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Archive for the ‘Gardening’ Category

Welcome squash bugs!

IMG_3125Our house is moderately infested with squash bugs*. They are the stalking, brown, elongate bugs that move into heated buildings with the first frost. I know they aren’t good; they feed on plant juices and I suppose they could harm my houseplants. But they don’t seem to be doing a lot of damage, so I permit them to stay. They are capable of flying, but generally walk, plodding stoically across the floor where I often almost step on them. It’s amazing the amount of foot force they can withstand. They seem to be all in a prolonged process of dying, and they flail on their backs, or droningly fly and then thwap into the sides of things, or people’s faces. They turn up in the sink, the bathtub and on the couch. Their weird, antennaed heads crest my book while I’m reading in bed. In one macabre incident, I reached for the handle of the bathroom faucet, not seeing the bug on its underside. A surprisingly loud and rich crack sounded, and I looked down to see a bug stomping off with only five legs, a tiny, exoskeletoned drumstick under my finger.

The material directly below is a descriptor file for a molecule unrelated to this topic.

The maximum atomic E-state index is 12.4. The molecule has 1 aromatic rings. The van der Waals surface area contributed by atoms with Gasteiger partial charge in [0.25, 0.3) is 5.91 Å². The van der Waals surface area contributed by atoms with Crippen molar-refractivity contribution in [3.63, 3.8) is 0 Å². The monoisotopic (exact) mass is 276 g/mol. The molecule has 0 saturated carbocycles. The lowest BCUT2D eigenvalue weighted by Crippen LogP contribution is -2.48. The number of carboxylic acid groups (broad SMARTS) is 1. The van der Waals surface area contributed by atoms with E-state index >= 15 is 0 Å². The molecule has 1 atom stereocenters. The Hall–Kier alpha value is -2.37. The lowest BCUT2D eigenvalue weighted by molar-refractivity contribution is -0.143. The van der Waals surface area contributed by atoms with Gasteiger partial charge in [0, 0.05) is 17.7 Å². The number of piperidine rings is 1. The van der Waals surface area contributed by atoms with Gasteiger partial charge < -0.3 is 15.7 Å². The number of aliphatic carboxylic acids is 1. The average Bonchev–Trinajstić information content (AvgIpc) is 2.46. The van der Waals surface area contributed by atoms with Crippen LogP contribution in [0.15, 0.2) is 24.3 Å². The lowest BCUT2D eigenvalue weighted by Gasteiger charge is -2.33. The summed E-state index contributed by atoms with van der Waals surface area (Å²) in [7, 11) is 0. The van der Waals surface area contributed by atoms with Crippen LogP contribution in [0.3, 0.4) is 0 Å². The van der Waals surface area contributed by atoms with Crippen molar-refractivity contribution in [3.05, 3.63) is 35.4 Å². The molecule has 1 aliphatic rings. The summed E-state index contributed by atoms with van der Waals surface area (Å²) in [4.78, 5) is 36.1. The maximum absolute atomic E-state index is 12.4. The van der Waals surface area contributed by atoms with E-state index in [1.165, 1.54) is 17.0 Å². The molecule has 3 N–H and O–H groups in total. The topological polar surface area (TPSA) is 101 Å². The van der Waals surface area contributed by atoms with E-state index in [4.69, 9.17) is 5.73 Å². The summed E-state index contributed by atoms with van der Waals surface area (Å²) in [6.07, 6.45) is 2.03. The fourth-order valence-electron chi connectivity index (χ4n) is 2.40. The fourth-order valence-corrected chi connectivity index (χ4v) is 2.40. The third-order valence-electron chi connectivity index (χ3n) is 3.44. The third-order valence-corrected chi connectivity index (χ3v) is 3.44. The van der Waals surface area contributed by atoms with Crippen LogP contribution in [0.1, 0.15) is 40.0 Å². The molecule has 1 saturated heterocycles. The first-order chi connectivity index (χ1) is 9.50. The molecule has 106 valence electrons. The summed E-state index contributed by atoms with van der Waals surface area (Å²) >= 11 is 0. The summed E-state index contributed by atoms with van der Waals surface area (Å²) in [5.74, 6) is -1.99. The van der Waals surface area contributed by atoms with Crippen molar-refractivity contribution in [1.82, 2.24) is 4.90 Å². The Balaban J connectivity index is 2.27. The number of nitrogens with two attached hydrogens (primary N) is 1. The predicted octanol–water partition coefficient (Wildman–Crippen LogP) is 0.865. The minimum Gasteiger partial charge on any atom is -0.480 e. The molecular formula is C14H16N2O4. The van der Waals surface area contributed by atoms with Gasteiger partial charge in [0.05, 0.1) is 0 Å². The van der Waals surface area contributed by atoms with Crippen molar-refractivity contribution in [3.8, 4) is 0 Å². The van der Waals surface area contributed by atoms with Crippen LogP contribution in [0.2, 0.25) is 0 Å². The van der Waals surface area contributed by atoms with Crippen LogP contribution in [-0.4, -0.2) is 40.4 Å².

I’m not particularly gentle with them, and they are quite satisfying to flick away. I don’t particularly try to avoid them when vacuuming, and they give up a faint smell of carrots when they’re sucked into the bag. But I don’t strive to remove them either. As I watched one make a lunatic flight into my arm and bounce into a laundry basket, I realized why. Short days, snow, the cold. They don’t keep us inside, but outside, it’s so quiet. Nothing drones and seethes like insects, and without them, it’s a quiet world. The crickets that stowed away in the basement woodpile in the fall are long dead, and only the squash bugs are with us now. I’ll take what I can get of the movement and the noise.

*entomology note: “bug” has a very specific scientific meaning, and refers to a particular kind of insect. Squash bugs and stink bugs are both true bugs. Lady bugs are not. They are beetles. I have, at various times, had squash bugs, stink bugs and lady bugs in my house. But, as my friend Michelle rightly pointed out, most of the bugs in houses around here this time of year are Western Conifer Seed Bugs. But that just doesn’t have the right sound to it, for a blog post. So I cheated a bit.

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Free garden in progress. I got just about all these plants for nothing!

I have taken to ditch picking in order to expand my garden beds. Our gardening budget being approximately zero, I have had to become more inventive in my plant acquisition strategies. Where I once might have simply gone to a nursery and bought myself a shrub, I now salvage plants and accept a lot of castoffs from friends and freecycle.